The Jacobean porch of Batcombe church
The Jacobean porch of Batcombe church

There was a Saxon church amid the hills and deep valleys of Batcombe. This was rebuilt in stone in the Norman period, but only a small fragment of Norman stone remains, built into the outer wall of the south aisle.

Sometime after 1250 the rounded Norman chancel was rebuilt with a squared-off east wall, and the nave was rebuilt in the middle of the 15th century.

The Chancel

In the chancel is a brass to Philip Bisse, rector of Batcombe and Archdeacon of Taunton. Bisse served as a rector of Batcombe for 50 years, from 1564-1613. Bisse was an avid book collector, amassing 2,000 volumes fro across Europe. Biss was great friends with some of the leading west country families of the Elizabethan era, including the Wadhams of Merefield.

When Nicholas Wadham created Wadham College, Oxford, in his will, one of the first students was Philip Bisse's nephew. Bisse left his entire collection of books, worth over £1700 at the time, to Wadham College, where they are kept today.

14th century recess, north chancel wall
14th-century recess, north chancel wall

The great east window has wonderful stained glass designed by Archibald Nicholson (1871-1937), who worked on over 700 church windows during his career, including the cathedrals of Chester, Lincoln, Norwich, Worcester, and Wells, among others.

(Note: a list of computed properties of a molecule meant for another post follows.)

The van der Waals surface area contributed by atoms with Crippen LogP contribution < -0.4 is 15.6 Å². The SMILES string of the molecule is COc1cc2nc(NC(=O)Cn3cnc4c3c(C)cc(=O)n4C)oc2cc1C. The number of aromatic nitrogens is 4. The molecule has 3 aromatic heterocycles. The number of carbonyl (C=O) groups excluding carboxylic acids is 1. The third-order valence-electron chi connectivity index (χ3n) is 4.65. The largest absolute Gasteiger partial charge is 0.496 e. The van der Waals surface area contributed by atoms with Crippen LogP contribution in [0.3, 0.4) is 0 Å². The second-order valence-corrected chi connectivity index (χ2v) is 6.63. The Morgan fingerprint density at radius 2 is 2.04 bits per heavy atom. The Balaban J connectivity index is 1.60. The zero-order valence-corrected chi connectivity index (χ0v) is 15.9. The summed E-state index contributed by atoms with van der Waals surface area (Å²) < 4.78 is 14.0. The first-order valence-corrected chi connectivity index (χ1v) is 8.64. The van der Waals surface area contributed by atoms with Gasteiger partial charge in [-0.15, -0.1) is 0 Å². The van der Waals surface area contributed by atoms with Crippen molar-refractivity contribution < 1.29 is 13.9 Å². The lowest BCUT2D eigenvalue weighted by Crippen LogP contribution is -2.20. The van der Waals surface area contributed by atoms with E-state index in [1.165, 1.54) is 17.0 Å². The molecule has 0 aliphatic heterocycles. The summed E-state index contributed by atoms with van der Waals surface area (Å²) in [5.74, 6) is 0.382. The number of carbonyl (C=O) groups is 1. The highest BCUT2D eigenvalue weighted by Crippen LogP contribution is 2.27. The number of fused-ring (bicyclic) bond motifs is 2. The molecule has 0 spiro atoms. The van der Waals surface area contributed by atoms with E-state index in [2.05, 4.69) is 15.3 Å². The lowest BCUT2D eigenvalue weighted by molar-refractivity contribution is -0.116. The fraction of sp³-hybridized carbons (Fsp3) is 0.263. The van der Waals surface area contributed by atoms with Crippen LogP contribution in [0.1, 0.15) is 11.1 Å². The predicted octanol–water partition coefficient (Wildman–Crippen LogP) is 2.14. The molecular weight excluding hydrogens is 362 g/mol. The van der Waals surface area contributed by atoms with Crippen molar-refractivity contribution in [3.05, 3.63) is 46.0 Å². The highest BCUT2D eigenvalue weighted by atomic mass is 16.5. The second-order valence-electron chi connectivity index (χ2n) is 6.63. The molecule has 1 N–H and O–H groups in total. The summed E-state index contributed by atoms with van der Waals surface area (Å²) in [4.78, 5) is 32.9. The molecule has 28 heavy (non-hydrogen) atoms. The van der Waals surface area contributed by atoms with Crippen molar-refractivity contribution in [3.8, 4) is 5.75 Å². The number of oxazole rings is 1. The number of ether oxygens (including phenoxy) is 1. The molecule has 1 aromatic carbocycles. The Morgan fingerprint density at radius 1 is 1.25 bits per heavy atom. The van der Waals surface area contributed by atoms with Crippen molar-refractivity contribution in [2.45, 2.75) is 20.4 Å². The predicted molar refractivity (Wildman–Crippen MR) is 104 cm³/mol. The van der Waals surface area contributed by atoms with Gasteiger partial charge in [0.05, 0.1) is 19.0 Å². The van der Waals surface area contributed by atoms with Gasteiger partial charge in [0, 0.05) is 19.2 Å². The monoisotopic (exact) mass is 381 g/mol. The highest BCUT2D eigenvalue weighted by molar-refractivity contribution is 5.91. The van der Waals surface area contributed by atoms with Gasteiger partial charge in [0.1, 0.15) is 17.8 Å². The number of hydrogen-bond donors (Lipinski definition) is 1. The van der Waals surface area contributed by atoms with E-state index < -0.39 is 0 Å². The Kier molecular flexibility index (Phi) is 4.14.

The windows on the south wall have clear glass from King's College Chapel, Cambridge, mixed with fragments of coloured 14th-century glass. On the north wall are a pair of canopied niches built around 1350.

The font is Perpendicular in style, dating to sometime between 1483-1520. The walls and windows are decorated with Biblical texts, but these have now been limewashed to preserve them.

Perpendicular fan vaulting under the tower
Perpendicular fan vaulting under the tower

The wonderful west tower was begun sometime before 1540. In 1539 George George left money for the tower and desired to be buried within the church. Thomas Penny did not leave money; he left something far more practical; stone to build the tower.

If you stand under the tower and look up you can't help but be amazed at the wonderful Perpendicular Gothic vaulting. There are similarities between the fan vaulting in the tower and the vaulting in the famous chapel of King's College, Cambridge, which was constructed at the same time.

Under the tower arch is an ancient stone font bowl, brought here from the chapel of St Lawrence at Spargrove when the chapel was pulled down in 1560. Next to the Spargrove font is a wonderful monument to the Bisse family, erected around 1640, and decorated with extravagant strapwork scrolls.

There is a parish chest dated to 1683, and there is an 18th-century painting of The Nativity. The rather striking south porch is dated 1629 and bears a coat of arms to the Bisse family.

Batcombe's church is a wonderful late medieval building, filled with excellent Perpendicular architectural details.

Looking up the nave
Looking up the nave
15th century Spargrove font bowl
15th-century Spargrove font bowl
1640 Bisse family memorial
1640 Bisse family memorial

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About Batcombe
Address: Batcombe, Somerset, England, BA4 6HE
Attraction Type: Historic Church
Location: At the corner of Gold Hill and Back Lane. Parking along the road. Usually open daylight hours.
Location map
OS: ST690390
Photo Credit: David Ross and Britain Express


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